Two months ago, I was on my way to a reunion weekend at New College of Florida in Sarasota. I am currently on the college’s foundation board, and a trip to Sarasota was long overdue. I made the reunion a quarterly goal. Perfect timing! As the director of programs and research at HERS, we were in between the February and March delivery of the HERS Leadership Institute, our signature leadership program for women leaders in higher education. My team was moving forward as planned. It was the right time for my vacation. Furthermore, I needed time away. Well being, particularly self-care, is essential as a team leader. I was glad to take the time off and committed to not working. In the past, my team felt that I wasn’t sincere when I would encourage them to truly leave the work during their vacations, because they knew I never did. I was determined to be a good example. [Read more…]
Little did I know that, for me, improvement came in the form of parenting.
I became a parent nine years ago. And as many new parents do, I read a lot on how to be a better parent. Aside from the practical tips of how to install a car seat, I read books on how to get children on a path of healthy sleeping, how to manage toddlers and their raw emotions, how to raise confident children, and this list goes on and on.
At the same time, in my professional life, I found myself again building a development team. I was also reading books on leadership, some of it was a review from my corporate years in HR, but some of it new. [Read more…]
One of our passions at Fundraising Leadership is helping nonprofit leaders to bring a coach-like approach to their organizations. And of course we like to walk our talk in this regard. This means we focus on building trust, setting goals, measuring progress, being curious, and creating a culture of accountability within our own team.
So as our Q2 came to a close, the Fundraising Leadership Team gathered together for a mid-year review.
We structured our conversation around our OGSM (Objectives, Goals, Strategies and Metrics) tool that we created at the beginning of our fiscal year. Simply put an OGSM provides clear goals and identifies the strategic choices to achieve them. [Read more…]
Gossip–The practice of sharing information about people who are not present in a “casual or unconstrained conversation [that] typically involves details not confirmed as being true.”
We are all familiar with it. Every organization seems to be infused with it, and many leaders in the nonprofit world with whom I work believe it’s a good thing. They mistakenly believe that it helps grease the wheels of communication and that it will somehow serve as a source of valuable information that enables the organization to function smoothly.
Two is always better than one when it comes to things like puppies or vacations or pieces of cake (maybe even glasses of wine) but what about fundraisers in the same role at the same time? This was the situation for me when I started a new role in an arts organization after spending three years at an academic institution. I was excited to return to being a full-time major gift fundraiser with great opportunities in front of me at a transitional time in the organization. One unexpected element was learning that it would, in fact, be two of us starting the same senior role, two weeks apart. After a brief pause, and a request to meet my double, my surprise became delight and things began to fall into place. [Read more…]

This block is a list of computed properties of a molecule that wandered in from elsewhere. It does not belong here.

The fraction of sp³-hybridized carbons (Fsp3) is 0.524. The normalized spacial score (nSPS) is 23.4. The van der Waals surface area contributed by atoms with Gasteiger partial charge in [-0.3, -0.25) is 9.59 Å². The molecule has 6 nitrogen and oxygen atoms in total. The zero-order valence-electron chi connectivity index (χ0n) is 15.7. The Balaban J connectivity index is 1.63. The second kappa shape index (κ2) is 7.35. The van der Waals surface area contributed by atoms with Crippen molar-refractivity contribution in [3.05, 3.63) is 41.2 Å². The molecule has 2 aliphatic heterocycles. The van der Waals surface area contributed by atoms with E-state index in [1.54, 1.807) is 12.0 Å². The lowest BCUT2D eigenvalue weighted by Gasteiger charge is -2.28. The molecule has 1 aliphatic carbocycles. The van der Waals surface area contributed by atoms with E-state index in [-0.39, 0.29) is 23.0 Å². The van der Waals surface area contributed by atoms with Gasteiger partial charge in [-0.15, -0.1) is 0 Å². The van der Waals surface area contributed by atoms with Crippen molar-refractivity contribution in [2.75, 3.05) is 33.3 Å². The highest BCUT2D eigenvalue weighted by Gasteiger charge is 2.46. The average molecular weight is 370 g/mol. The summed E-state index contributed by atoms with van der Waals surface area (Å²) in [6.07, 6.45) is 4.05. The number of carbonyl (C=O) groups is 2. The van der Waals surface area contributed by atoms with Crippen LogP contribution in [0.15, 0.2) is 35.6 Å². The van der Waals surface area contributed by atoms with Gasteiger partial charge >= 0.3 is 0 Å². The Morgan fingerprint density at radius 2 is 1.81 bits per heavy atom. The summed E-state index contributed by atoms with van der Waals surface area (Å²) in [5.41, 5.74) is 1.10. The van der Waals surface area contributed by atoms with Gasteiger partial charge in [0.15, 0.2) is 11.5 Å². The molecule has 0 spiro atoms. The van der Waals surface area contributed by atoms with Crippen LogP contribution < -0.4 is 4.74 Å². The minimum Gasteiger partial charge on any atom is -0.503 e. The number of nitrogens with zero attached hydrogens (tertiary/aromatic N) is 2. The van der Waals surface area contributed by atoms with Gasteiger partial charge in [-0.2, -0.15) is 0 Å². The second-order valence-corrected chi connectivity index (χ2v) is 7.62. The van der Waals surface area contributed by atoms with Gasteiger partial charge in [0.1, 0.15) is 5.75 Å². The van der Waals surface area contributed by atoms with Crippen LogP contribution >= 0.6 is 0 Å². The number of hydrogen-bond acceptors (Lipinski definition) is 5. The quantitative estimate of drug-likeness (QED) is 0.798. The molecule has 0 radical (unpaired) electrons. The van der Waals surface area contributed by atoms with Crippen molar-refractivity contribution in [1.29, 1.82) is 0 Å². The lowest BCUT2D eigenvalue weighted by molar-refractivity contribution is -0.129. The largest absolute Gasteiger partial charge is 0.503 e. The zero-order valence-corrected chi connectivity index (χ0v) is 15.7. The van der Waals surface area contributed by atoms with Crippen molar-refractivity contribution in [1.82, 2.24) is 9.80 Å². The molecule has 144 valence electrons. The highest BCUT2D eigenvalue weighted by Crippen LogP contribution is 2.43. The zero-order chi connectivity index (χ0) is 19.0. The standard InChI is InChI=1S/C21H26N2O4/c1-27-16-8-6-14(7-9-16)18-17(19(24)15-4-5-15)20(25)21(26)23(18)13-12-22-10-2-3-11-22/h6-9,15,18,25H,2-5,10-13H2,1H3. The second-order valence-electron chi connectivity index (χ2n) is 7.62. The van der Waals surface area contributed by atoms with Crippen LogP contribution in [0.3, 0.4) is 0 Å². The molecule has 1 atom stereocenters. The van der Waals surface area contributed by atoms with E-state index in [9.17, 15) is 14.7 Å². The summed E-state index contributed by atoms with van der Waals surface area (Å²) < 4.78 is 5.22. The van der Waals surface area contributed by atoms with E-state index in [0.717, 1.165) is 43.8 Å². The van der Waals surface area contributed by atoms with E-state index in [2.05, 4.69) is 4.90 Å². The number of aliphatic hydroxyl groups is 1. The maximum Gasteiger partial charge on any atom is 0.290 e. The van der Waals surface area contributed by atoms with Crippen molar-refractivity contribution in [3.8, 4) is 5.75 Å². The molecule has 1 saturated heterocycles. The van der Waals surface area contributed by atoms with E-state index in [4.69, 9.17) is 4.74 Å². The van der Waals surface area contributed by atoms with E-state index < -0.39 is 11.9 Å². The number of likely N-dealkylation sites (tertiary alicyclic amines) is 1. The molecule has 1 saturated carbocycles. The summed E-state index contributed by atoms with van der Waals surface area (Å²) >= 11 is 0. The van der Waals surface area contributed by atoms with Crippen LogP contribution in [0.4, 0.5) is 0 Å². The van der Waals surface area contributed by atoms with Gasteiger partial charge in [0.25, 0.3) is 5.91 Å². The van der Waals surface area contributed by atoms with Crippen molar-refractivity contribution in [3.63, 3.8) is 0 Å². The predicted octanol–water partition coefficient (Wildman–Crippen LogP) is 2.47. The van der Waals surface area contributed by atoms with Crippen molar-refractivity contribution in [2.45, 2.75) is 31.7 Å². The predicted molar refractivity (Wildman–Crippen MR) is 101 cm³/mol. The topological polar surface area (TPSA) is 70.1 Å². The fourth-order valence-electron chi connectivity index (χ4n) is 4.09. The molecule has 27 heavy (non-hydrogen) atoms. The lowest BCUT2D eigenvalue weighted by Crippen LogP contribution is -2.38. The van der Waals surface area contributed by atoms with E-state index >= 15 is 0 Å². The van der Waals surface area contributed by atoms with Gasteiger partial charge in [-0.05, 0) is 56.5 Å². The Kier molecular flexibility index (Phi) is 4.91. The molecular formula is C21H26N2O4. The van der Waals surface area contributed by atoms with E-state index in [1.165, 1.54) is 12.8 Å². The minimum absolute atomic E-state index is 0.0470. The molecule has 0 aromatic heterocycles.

The Fundraising Leadership team (David, Silvia, Michelle and I) have all completed the CTI Leadership program. This program rejects the top-down, one-dimensional leadership model and expands our definition of leadership.
This new model is grounded in the idea that everyone is a leader because “leaders are those who are responsible for their world.” [Read more…]
Fostering a culture of accountability within your team is a key skill and it aligns perfectly with the coach-like style of leadership. We have covered the topic of accountability in past posts “Creating a Culture of Accountability” and “A is For Accountability.”
The foundation of accountability lies in asking three questions:
What will you do? When will it be completed? How will you report back?
When you create a work culture that embraces accountability you need to ensure that it is held without judgement. This creates an environment where everyone can learn from success and failure. [Read more…]
Human resource professionals and hiring managers often ask me if there are certain qualities to look for when hiring prospective new successful nonprofit leaders that are likely to make them extraordinarily successful in their leadership roles. While there are no absolutes, Janice Cunning and I identified nine essential qualities through our personal experience in the nonprofit world as well as our work training and coaching nonprofit professionals that make nonprofit executives extraordinary. We found that there are a few characteristics that if carefully screened for can yield excellent new-hire results. [Read more…]
In his 2002 business classic, The Five Dysfunction of a Team, Patrick Lencioni describes “Avoidance of Accountability” as one of the core behaviors that teams exhibit when they are dysfunctional. In Pat’s words: “In the context of teamwork…it refers specifically to the [un]willingness of team members to call their peers on performance or behaviors that might hurt the team.” [Read more…]
Earlier this week I was watching The Life Sized City, a documentary highlighting citizen-led urban renewal. My own city of Toronto was the featured location. I was inspired by the story of a group of people who decided the city needed more public seating. They created #sitTO and unfolded simple Ikea chairs and tables around Toronto.